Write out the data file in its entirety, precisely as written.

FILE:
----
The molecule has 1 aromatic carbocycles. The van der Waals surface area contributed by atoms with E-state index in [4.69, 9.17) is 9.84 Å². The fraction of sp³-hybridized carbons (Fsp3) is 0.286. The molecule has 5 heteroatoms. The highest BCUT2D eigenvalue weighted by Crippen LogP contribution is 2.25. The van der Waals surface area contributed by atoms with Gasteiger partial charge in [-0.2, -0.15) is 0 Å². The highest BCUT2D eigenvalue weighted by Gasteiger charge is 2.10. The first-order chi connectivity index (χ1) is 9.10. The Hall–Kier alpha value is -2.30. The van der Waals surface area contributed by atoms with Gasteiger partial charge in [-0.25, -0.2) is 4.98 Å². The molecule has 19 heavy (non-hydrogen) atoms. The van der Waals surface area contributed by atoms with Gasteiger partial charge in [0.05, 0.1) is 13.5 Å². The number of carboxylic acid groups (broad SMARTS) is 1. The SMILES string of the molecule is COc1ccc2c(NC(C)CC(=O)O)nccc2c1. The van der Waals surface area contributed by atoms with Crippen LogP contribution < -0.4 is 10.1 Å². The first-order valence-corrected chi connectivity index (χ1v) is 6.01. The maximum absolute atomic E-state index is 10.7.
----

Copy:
The molecule has 1 aromatic carbocycles. The van der Waals surface area contributed by atoms with E-state index in [4.69, 9.17) is 9.84 Å². The fraction of sp³-hybridized carbons (Fsp3) is 0.286. The molecule has 5 heteroatoms. The highest BCUT2D eigenvalue weighted by Crippen LogP contribution is 2.25. The van der Waals surface area contributed by atoms with Gasteiger partial charge in [-0.2, -0.15) is 0 Å². The highest BCUT2D eigenvalue weighted by Gasteiger charge is 2.10. The first-order chi connectivity index (χ1) is 9.10. The Hall–Kier alpha value is -2.30. The van der Waals surface area contributed by atoms with Gasteiger partial charge in [-0.25, -0.2) is 4.98 Å². The molecule has 19 heavy (non-hydrogen) atoms. The van der Waals surface area contributed by atoms with Gasteiger partial charge in [0.05, 0.1) is 13.5 Å². The number of carboxylic acid groups (broad SMARTS) is 1. The SMILES string of the molecule is COc1ccc2c(NC(C)CC(=O)O)nccc2c1. The van der Waals surface area contributed by atoms with Crippen LogP contribution < -0.4 is 10.1 Å². The first-order valence-corrected chi connectivity index (χ1v) is 6.01. The maximum absolute atomic E-state index is 10.7.